Brain Training Using the Conductor
Imagine that it is a bad day, and you are also in a Parkinson’s disease “off-period.” Normally, it would be time to rest, right? But what if family arrives for dinner?
It was the only time they could manage in their busy lives, and I really wanted to see them. The only solution was to find a way to manage the chaotic stimuli flooding into my brain, to be mindful of all motor movements, and to present myself as social and civil. I was able to do so using what I call the conductor.
My only small cognitive error was mixing up people’s names. It was a major accomplishment. Afterward, I was exhausted.
I am just beginning to understand how the conductor works to help with those awfully bad days. It takes time to learn how to apply the conductor in a way that replaces old habits, which I call “fixing the flat tire.” At times, I say to myself, “You know this will pass. You know it doesn’t stay this bad all the time. You know you will have good days. Your job right now, in the middle of the worst of it, is to tell those around you where you are and to practice holding the pause for the conductor.”
The conductor idea is something I use to help me cope with Parkinson’s disease and an important part of that new face I’ve implemented. The conductor idea stems from the idea of deep brain stimulation. For example, can the brain do its own modified form of DBS using the mental construct of a conductor to moderate the signals coming into the brain?
We already have something like that in our brain – an ability to self-monitor while engaged in thinking, feeling, and acting so that our emotions don’t spill out. It is our ability to observe ourselves with genuine nonjudgmental curiosity while also holding a pause between impulse and reaction.
In that pause is the doorway to a calm mind through meditation. The calm mind helps to expand the pause and strengthen it against intrusion. How we frame that pause shapes how it is used. If we seek calmness, we will discover it in the pause.
This application of intent is part of the conductor’s role. We can direct that intent at discovering ways of living better in the moment, regardless of what else is there. My new face reflects the belief that there are always undiscovered possibilities within the expanded pause.
For the conductor to have a good chance of success, there must be a pause in the normal stream of consciousness that allows a shift to that perspective. We draw from many resources, which gives us the energy needed to hold the pause and extend both its duration and its resistance to interference. Every moment of the day, we either add to this energy reserve or withdraw from it.
It is about the little things every day. Every day, I am redirecting my actions, thoughts, and feelings away from what makes me sicker. My full-time job now is learning how to live better with a chronic disease. I am not looking for a quick fix. I am looking to retrain my brain.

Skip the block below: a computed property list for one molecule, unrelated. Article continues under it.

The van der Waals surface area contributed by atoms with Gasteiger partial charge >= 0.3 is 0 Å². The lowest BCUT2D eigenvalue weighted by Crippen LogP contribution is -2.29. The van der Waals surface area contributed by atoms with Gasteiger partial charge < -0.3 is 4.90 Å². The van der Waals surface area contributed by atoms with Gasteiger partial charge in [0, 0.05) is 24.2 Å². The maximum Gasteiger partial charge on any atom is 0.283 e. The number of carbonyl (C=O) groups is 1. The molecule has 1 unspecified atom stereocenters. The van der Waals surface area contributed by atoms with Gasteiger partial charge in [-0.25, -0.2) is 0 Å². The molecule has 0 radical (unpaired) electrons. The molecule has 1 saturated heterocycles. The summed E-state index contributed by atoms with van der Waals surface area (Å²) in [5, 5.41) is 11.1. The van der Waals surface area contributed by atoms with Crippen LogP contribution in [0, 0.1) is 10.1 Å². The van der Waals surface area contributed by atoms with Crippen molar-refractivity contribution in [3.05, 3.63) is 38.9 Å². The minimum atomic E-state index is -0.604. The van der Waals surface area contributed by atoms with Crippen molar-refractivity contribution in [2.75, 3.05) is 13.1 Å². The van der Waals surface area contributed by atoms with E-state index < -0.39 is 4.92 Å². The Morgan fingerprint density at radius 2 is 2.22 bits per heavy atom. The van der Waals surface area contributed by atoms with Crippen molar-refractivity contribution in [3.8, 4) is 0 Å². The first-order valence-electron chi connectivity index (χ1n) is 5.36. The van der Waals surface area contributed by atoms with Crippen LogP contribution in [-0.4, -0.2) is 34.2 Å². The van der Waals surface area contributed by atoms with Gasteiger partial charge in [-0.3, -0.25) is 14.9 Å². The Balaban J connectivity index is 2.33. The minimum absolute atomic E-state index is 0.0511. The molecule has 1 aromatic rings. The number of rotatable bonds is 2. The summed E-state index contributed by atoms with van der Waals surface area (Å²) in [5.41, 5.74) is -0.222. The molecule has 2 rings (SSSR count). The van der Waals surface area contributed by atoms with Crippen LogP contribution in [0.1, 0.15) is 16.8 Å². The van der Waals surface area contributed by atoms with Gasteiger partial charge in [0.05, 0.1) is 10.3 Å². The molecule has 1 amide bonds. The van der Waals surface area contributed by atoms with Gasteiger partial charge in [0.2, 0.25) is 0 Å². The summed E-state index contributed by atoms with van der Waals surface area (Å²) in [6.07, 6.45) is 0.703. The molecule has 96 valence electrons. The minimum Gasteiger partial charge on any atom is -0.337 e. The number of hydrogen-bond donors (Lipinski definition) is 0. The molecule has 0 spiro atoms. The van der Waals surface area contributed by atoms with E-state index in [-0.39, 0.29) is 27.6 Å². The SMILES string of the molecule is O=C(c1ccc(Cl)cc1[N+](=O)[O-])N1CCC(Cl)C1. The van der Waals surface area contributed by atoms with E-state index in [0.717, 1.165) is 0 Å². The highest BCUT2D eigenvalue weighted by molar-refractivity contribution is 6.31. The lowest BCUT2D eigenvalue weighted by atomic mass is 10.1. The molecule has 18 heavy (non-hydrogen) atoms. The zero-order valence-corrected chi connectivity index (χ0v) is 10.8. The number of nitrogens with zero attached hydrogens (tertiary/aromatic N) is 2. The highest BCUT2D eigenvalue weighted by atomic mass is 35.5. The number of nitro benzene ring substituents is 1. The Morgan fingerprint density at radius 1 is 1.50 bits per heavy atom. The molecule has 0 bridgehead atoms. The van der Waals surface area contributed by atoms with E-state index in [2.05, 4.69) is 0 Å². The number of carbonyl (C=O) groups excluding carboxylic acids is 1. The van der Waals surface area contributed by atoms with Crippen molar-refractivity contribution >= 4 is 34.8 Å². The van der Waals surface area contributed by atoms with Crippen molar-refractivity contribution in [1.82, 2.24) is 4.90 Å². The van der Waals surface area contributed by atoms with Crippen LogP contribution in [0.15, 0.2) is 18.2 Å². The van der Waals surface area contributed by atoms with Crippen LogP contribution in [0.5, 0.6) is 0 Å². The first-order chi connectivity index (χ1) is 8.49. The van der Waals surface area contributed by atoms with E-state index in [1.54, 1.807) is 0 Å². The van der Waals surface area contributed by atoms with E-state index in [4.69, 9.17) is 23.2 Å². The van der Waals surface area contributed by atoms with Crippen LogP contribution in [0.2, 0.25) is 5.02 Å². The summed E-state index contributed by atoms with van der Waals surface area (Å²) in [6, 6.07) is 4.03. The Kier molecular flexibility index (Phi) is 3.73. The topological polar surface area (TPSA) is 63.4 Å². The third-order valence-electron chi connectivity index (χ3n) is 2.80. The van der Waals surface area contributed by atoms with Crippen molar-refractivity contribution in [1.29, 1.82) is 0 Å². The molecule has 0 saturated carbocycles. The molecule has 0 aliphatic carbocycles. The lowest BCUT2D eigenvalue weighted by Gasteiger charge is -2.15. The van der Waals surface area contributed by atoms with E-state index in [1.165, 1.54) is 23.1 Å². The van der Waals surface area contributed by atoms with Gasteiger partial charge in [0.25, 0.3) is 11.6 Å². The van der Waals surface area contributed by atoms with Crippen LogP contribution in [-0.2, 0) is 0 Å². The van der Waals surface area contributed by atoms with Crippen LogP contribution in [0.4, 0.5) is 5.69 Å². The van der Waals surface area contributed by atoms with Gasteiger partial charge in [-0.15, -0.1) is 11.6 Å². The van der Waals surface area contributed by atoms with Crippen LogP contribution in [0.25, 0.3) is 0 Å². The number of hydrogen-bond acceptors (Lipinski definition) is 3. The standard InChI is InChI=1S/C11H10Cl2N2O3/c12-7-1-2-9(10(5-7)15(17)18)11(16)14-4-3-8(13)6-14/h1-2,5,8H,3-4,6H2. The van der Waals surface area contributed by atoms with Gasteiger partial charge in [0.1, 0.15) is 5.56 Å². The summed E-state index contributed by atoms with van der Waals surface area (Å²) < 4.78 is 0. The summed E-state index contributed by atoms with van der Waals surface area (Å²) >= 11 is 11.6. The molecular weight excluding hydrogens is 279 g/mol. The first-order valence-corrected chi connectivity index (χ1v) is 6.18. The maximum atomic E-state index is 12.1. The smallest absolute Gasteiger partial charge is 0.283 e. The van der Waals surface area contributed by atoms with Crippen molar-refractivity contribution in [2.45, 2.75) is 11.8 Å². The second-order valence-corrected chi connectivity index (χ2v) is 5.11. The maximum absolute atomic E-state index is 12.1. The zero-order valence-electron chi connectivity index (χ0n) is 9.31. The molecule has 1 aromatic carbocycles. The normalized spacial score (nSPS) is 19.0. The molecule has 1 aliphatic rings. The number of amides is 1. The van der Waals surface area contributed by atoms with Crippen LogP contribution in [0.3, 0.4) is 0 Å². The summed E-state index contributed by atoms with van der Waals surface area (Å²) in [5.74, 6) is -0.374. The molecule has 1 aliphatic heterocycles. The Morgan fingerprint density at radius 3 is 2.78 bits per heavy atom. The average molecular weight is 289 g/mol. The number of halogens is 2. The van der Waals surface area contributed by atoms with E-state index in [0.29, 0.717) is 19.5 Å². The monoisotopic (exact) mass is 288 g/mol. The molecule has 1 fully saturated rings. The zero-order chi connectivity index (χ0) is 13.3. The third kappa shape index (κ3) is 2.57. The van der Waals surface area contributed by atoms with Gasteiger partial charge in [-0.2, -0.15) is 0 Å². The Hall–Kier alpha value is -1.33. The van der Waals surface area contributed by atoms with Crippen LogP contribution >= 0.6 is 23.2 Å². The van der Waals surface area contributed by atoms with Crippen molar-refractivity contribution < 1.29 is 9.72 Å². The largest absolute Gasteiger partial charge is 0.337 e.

The following is an easy exercise I use to evaluate my conductor status. Starting in a comfortable and relaxed position, I relax my breath. This is not a contest and only works if relaxed. I breathe in a way that engages the conductor and can lead to a shift in perspective.
Counting breath exercise
When breathing in, say at a mildly slow pace, “One thousand and one.”
When breathing out a little more slowly and more deeply than normal, mentally count at a normal rate, “One, two, three,” and so on until you finish exhaling. Don’t push the breath. Be relaxed.
Next, continue the inbreath with the next count, “One thousand and two,” followed by counting during the outbreath.
Repeat this while counting.
If your thoughts or feelings intrude and cause you to stop counting, observe why and then start the inbreath count again,“One thousand and one.”
I have done this exercise during the worst of times and it was hard, but I was still able to keep track of progress. Remember, there is the relaxed pause, the intent of curious, nonjudgmental observations, and conductor practice within the exercise.
How far can you count during the inbreath before losing track and starting over? What caused you to lose track? How many counts happen on the outbreath, and what affects that?
It takes less than 15 minutes to achieve positive results with this exercise.
These are the beginning steps of conductor brain training and its application toward learning how to live better with Parkinson’s disease.
Note: Parkinson’s News Today is strictly a news and information website about the disease. It does not provide medical advice, diagnosis or treatment. This content is not intended to be a substitute for professional medical advice, diagnosis, or treatment. Always seek the advice of your physician or another qualified health provider with any questions you may have regarding a medical condition. Never disregard professional medical advice or delay in seeking it because of something you have read on this website. The opinions expressed in this column are not those of Parkinson’s News Today or its parent company, BioNews, and are intended to spark discussion about issues pertaining to Parkinson’s disease.